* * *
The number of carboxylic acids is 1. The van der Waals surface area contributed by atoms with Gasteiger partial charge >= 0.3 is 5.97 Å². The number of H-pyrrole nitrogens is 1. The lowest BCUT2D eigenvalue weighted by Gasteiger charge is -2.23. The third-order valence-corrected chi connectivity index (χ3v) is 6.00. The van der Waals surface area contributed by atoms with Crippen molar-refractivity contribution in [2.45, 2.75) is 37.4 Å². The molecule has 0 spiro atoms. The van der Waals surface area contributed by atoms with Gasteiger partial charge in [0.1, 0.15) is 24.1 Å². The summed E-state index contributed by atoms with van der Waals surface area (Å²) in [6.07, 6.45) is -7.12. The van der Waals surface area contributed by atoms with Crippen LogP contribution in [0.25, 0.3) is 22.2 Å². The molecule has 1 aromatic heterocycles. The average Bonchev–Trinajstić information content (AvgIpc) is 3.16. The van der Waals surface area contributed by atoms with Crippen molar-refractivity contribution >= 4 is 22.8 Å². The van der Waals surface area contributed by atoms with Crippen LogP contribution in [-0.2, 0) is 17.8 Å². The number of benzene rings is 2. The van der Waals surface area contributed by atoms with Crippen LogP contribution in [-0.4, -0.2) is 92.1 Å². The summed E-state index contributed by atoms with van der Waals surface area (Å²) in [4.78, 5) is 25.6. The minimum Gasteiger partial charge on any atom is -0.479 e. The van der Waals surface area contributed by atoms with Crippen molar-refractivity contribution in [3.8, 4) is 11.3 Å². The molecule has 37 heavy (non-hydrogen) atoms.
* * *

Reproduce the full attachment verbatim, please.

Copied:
The number of carboxylic acids is 1. The van der Waals surface area contributed by atoms with Gasteiger partial charge >= 0.3 is 5.97 Å². The number of H-pyrrole nitrogens is 1. The lowest BCUT2D eigenvalue weighted by Gasteiger charge is -2.23. The third-order valence-corrected chi connectivity index (χ3v) is 6.00. The van der Waals surface area contributed by atoms with Crippen molar-refractivity contribution in [2.45, 2.75) is 37.4 Å². The molecule has 0 spiro atoms. The van der Waals surface area contributed by atoms with Gasteiger partial charge in [0.1, 0.15) is 24.1 Å². The summed E-state index contributed by atoms with van der Waals surface area (Å²) in [6.07, 6.45) is -7.12. The van der Waals surface area contributed by atoms with Crippen LogP contribution in [0.25, 0.3) is 22.2 Å². The molecule has 1 aromatic heterocycles. The average Bonchev–Trinajstić information content (AvgIpc) is 3.16. The van der Waals surface area contributed by atoms with Crippen molar-refractivity contribution >= 4 is 22.8 Å². The van der Waals surface area contributed by atoms with Crippen LogP contribution in [-0.2, 0) is 17.8 Å². The number of benzene rings is 2. The van der Waals surface area contributed by atoms with Crippen LogP contribution in [-0.4, -0.2) is 92.1 Å². The summed E-state index contributed by atoms with van der Waals surface area (Å²) in [4.78, 5) is 25.6. The minimum Gasteiger partial charge on any atom is -0.479 e. The van der Waals surface area contributed by atoms with Crippen molar-refractivity contribution in [3.8, 4) is 11.3 Å². The molecule has 37 heavy (non-hydrogen) atoms.